Little Joe finds true love in newcomer Alice Harper. Following a courtship, the two are engaged. Unlike most of the Cartwrights' previous girlfriends, Alice makes it to the altar. Joe and Alice are ...
Stories of the journeys of a wagon train as it leaves post-Civil War Missouri on its way to California through the plains, deserts and Rocky Mountains. The first treks were led by gruff, ... See full summary »
The Cannon family runs the High Chaparral Ranch in the Arizona Territory in 1870s. Big John wants to establish his cattle empire despite Indian hostility. He's aided by brother Buck and son... See full summary »
This is the continuing saga of the Cartwrights, only none of the original Cartwrights are here anymore but their sons. Ben and Hoss have passed on, and Little Joe is MIA; he went with Teddy... See full summary »
William F. Claxton
Peter Mark Richman
The Cartwright's thousand-square-mile Ponderosa Ranch is located near Virginia City, Nevada, site of the Comstock Silver Lode, during and after the Civil War. Each of the sons was born to a different wife of Ben's; none of the mothers is still alive. Adventures are typical western ones, with lots of personal relationships/problems thrown in as well. Written by
Ed Stephan <email@example.com>
This was the first US Western television show to have all its episodes filmed in color. See more »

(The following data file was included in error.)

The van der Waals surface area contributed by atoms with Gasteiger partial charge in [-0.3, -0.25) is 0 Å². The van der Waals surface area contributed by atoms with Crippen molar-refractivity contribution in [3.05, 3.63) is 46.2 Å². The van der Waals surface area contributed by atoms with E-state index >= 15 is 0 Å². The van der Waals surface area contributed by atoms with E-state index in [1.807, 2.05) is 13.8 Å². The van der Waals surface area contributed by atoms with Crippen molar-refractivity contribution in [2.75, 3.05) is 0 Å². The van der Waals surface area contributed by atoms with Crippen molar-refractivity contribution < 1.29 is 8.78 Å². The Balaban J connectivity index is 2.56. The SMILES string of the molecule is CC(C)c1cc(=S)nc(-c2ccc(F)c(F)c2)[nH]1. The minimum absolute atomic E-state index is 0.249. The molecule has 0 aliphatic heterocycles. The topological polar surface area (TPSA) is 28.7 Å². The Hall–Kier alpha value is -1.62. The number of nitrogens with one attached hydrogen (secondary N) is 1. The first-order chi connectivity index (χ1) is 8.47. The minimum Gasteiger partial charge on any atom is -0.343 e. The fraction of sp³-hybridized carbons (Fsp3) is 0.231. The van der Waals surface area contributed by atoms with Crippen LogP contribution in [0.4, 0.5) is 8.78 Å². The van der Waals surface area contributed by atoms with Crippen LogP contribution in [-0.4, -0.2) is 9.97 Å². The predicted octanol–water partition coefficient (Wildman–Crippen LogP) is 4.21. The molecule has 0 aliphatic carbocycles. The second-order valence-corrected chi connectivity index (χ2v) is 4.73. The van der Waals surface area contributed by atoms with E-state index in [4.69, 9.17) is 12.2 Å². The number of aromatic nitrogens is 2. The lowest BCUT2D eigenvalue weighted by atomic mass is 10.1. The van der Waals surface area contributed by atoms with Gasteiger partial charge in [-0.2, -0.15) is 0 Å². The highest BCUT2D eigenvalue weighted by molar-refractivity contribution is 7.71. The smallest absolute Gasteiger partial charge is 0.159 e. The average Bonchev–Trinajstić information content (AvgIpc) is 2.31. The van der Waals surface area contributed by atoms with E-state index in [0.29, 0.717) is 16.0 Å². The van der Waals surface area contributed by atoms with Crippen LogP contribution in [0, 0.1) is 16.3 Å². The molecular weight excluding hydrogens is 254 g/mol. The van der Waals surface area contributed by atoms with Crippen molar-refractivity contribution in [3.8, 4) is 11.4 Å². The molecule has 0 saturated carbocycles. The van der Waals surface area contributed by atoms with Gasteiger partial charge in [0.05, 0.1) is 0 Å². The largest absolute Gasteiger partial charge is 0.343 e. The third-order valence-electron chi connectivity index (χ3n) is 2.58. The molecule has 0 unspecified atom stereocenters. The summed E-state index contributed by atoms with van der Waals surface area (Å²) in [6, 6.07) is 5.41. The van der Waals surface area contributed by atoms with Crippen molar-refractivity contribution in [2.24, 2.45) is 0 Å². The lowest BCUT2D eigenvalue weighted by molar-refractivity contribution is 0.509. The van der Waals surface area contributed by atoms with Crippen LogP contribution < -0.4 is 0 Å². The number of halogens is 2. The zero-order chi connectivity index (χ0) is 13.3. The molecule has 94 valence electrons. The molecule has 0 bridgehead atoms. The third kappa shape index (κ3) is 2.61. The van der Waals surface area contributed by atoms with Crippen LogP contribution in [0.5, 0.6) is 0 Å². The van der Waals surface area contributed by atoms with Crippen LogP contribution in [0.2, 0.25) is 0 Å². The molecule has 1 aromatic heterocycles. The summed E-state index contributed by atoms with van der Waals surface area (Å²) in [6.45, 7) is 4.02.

The story of Bonanza starts in 1859 Nevada but the clothing worn by the cast is invariably 20th century . For example belt loops did not appear on men's trousers and jeans until many decades later. See more »
In the opening sequence, when the actors ride on their horses towards the camera and are introduced, the order in which they are introduced is never consistent - this was most likely done to prevent a single actor from becoming the "main" star of the show. See more »
"Bonanza" aired on NBC in September of 1959. Filmed in color, it was put in the 7:30 PM slot on Saturday nights so that people in the appliance stores could see it on the television sets and be convinced to buy an RCA color television. The ploy worked.
In 1961 it was moved to Sunday nights after NBC realized they had a hit on their hands. It lasted another 13 or so years before being canceled. But it is a landmark in television history.
One suggestion - if you ever find a DVD of "Bonanza" and an episode titled "To Die in Darkness" is listed, don't hesitate to buy the DVD. The episode guest-starred James Whitmore and was filmed in about the mid-1960s. All I will say is that the episode was probably the best of the series.
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